Published Online: December 22, 2016
Some patients with asthma have severe disease, characterized by continuing symptoms despite treatment with standard medications. Although it is not completely understood why some patients with severe asthma don’t improve with standard medications, it is thought that groups of patients have different reasons for lack of disease control. One possible reason is that some patients with asthma are allergic to fungi or mold in the environment. The purpose of this study was to determine the relationship between fungal allergy (sensitization) and asthma severity and clinical outcomes.
In original research published by The Journal of Allergy and Clinical Immunology: In Practice, Medrek and colleagues collected information on patients with asthma seen in an urban pulmonary subspecialty clinic in the United States. Patients who had undergone blood testing to evaluate whether they had allergy to fungi and other common environmental allergens (including weeds, trees, and mites) were identified. Patients were then categorized into three groups: patients with no allergy, patients with allergy to fungi, and patients with allergy to other substances but not to fungi. Information about each patient’s use of asthma medications, asthma control, and hospitalizations were collected. Comparison between the three groups was performed.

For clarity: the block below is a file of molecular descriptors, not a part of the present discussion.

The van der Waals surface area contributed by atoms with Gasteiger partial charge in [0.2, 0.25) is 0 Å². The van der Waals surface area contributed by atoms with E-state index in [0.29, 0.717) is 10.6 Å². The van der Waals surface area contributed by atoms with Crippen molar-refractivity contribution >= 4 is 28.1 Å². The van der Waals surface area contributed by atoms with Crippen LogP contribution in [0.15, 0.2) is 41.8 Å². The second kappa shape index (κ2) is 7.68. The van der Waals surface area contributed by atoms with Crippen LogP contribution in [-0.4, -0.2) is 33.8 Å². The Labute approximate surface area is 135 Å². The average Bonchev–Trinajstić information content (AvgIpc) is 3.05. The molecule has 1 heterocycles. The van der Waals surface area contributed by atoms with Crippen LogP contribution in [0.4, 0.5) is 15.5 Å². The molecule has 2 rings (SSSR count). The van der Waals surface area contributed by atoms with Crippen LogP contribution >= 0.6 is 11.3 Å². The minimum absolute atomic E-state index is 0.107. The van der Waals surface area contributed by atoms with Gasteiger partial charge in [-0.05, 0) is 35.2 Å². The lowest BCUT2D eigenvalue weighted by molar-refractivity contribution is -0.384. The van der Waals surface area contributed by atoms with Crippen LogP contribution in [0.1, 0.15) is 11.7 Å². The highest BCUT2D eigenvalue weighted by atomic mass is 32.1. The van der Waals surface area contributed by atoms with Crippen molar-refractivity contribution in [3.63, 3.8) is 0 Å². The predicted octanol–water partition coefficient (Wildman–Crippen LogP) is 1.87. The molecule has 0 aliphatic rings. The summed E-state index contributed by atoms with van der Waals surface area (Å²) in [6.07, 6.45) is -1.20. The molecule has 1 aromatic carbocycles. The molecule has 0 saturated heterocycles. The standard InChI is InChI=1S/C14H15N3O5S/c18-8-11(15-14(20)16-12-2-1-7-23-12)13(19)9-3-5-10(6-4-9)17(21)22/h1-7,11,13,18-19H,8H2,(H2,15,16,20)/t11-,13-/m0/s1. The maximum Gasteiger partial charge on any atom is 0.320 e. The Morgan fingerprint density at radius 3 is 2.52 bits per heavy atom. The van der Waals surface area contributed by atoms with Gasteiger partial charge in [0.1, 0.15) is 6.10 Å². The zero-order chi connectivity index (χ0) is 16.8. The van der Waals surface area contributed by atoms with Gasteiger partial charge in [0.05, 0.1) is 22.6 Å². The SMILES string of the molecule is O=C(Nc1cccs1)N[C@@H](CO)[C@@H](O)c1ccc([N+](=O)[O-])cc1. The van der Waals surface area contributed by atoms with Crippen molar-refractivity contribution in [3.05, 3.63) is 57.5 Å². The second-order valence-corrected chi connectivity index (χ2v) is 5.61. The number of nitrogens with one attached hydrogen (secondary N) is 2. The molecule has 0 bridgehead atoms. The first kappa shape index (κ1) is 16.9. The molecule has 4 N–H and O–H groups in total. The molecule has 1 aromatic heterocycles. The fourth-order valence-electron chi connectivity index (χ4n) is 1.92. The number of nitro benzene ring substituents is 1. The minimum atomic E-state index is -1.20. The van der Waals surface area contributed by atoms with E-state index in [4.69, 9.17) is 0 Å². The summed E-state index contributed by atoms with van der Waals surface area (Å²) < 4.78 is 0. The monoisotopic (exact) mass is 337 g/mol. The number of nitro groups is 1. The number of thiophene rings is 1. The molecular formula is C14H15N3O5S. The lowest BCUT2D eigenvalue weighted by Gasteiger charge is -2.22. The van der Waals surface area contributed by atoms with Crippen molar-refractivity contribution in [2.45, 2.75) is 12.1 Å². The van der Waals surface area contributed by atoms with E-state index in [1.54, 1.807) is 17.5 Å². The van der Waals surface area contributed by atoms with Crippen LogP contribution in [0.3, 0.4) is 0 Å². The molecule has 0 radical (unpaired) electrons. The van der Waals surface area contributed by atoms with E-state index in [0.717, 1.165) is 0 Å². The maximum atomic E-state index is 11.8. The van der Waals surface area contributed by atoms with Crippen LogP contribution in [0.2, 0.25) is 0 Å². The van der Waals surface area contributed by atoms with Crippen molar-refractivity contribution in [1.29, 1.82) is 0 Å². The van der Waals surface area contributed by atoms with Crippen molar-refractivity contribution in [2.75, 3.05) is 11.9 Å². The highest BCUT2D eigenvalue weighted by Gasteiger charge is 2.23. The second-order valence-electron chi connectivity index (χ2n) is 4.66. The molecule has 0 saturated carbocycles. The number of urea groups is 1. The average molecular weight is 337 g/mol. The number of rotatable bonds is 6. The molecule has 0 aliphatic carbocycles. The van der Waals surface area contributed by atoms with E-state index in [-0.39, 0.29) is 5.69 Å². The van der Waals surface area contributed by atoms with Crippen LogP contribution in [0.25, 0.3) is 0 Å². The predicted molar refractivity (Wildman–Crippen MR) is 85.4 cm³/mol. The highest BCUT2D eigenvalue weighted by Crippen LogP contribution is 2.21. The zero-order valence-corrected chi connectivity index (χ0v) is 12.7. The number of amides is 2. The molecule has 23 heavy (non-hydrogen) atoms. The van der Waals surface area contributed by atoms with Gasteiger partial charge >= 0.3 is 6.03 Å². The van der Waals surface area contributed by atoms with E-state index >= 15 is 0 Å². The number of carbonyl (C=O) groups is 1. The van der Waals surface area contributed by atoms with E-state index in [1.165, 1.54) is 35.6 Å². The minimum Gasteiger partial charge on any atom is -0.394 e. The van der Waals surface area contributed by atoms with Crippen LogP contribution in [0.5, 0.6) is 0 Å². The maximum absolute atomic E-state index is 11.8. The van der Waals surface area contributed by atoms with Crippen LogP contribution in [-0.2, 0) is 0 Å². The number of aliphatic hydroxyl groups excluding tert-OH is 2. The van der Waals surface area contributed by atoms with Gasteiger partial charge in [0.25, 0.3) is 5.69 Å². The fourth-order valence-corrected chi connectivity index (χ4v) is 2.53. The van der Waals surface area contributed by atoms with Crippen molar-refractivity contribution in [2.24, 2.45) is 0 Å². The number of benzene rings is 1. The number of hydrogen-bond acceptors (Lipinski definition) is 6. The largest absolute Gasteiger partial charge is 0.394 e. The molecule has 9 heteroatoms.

Results of the study showed that among 307 patients with asthma who had allergen testing, approximately 17 percent were allergic to fungi and 38 percent were allergic to substances other than fungi. Patients with fungal allergy were more likely to be male and African-American and also tended to be allergic to multiple non-fungal substances. They were more likely than patients without fungal allergy to have life-threatening asthma events, including admission to the intensive care unit and mechanical support of their breathing while in the hospital.
Information gained from this study suggests that patients with asthma and fungal allergy have increased risk of life-threatening asthma compared with patients without fungal allergy. It is important to identify these patients so they can be closely followed and treatment optimized in order to reduce their risk of life-threatening asthma episodes.
The Journal of Allergy and Clinical Immunology: In Practice is an official journal of the AAAAI, focusing on practical information for the practicing clinician.